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The exchange between open access and open educational resources: What can we learn?

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This is presentation given at the 2014 SPARC Open Access meeting in Kansas City, MO on March 3, 2014. The presentation was given by Timothy Vollmer from Creative Commons as a part of a panel on policy & advocacy.

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The exchange between open access and open educational resources: What can we learn?

  1. 1. The exchange between open access and open educational resources: What can we learn? Timothy Vollmer 3 March 2014
  2. 2. (1) Content
  3. 3. OA OER
  4. 4. Takeaway: OA articles feeding OER
  5. 5. (2) Policy
  6. 6. OER OA
  7. 7. What’s important?
  8. 8. 4Rs
  9. 9. Reuse Redistribute Revise Remix
  10. 10. Astroturfing? Sure.
  11. 11. Policy wins with these reuse rights? Yes.
  12. 12. Publicly funded resources are openly licensed resources.
  13. 13. ● clarify legal right to reuse! ● enable customization, remix, translation ● $$$ savings ● creators retain copyright ● entrepreneurial use ● compatibility with other OER ● standardization ● maximize potential impact of funds
  14. 14. What’s important?
  15. 15. 10 year recommendations for licensing and reuse: ● OA journals are always in a position to require open licenses...CC BY is recommended; ● Policy makers in a position to direct deposits under open licenses, preferably CC BY; ● Strategy! ○ Public access (free) better than toll access. ○ Open access (open licensing) is better than simply public access. ○ CC BY or equivalent is better than [more] restrictive open licenses.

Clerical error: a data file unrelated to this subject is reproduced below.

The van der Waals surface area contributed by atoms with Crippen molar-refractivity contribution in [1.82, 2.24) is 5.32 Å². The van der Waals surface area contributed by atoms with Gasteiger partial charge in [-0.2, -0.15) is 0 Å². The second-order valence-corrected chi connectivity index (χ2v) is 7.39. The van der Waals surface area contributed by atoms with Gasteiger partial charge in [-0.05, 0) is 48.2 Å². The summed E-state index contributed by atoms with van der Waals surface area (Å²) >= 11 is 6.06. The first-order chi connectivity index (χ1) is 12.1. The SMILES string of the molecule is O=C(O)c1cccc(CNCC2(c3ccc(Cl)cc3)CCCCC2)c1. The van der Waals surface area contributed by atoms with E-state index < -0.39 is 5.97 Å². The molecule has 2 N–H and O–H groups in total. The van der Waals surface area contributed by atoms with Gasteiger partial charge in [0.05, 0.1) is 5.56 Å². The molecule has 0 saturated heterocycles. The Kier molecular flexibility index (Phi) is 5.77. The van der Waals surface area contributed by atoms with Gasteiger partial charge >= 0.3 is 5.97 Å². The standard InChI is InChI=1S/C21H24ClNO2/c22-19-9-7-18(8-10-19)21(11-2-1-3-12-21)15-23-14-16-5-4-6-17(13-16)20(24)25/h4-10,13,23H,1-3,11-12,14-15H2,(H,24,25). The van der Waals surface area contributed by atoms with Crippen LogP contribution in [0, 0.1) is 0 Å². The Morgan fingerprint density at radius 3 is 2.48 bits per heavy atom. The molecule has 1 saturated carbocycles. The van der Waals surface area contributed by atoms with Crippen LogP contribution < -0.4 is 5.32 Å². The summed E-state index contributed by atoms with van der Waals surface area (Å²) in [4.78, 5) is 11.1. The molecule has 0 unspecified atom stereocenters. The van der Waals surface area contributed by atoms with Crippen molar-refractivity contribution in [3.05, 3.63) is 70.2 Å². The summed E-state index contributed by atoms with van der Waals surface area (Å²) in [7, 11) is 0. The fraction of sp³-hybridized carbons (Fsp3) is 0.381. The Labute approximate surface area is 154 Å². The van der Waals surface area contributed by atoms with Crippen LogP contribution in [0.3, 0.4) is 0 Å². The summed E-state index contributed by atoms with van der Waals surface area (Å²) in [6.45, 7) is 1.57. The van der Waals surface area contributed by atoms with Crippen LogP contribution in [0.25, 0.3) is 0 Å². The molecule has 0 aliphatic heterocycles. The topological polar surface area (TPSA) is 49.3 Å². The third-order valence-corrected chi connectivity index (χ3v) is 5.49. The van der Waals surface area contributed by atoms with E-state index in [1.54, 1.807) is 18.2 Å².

16. 16. We’ve got great OA publishers supporting BOAI
  17. 17. Where are the public policies supporting BOAI?
  18. 18. NIH: no
  19. 19. White House: no
  20. 20. FASTR: no*
  21. 21. Omnibus: no
  22. 22. RCUK: a mess
  23. 23. Why?
  24. 24. ● clarify legal right to reuse! ● enable customization, remix, translation ● $$$ savings ● creators retain copyright ● entrepreneurial use ● compatibility with other OER ● standardization ● maximize potential impact of funds
  25. 25. Problems are similar
  26. 26. Benefits are clear
  27. 27. What is needed?
  28. 28. (1) It’s 42.16km, not 100m.
  29. 29. ● Public access (free) better than toll access. ● Open access (open licensing) is better than public access. ● CC BY or equivalent is better than more restrictive open licenses. ● OA Publishers show the way! ● Keep an eye on OER policy
  30. 30. (2) #BOAI10 redux
  31. 31. Make connection between reuse rights and progress ● benefits to research and researchers ● how lack of OA impedes research ● increases the return on their investment in research ● amplifies the social and educational value of research ● costs can be recovered without (much) additional investment ● consistent with copyright law everywhere in the world ● consistent with the highest standards of quality
  32. 32. (3) The right to read is the right to mine.
  33. 33. Wanted: policies to enable “computational analysis using state-of-the-art technologies”
  34. 34. Great! Science is global. Let’s break down barriers to sharing and collaboration by standardizing around open formats and licenses.
  35. 35. TDM and licensing: be careful what you wish for...
  36. 36. Michael Carroll in PLOS: “... the license applies only to uses covered by copyright, and copyright does not regulate text mining - at least in the United States.” http://www.plosbiology.org/article/info:doi%2F10.1371%2Fjournal.pbio.1001210
  37. 37. Thanks
  38. 38. This work is dedicated to the public domain. https://creativecommons.org/publicdomain/zero/1.0/. Attribution is optional, but if desired, please attribute to Creative Commons. Some content such as screenshots may appear here under exceptions and limitations to copyright and trademark law--such as fair use--and may not be covered by CC0.

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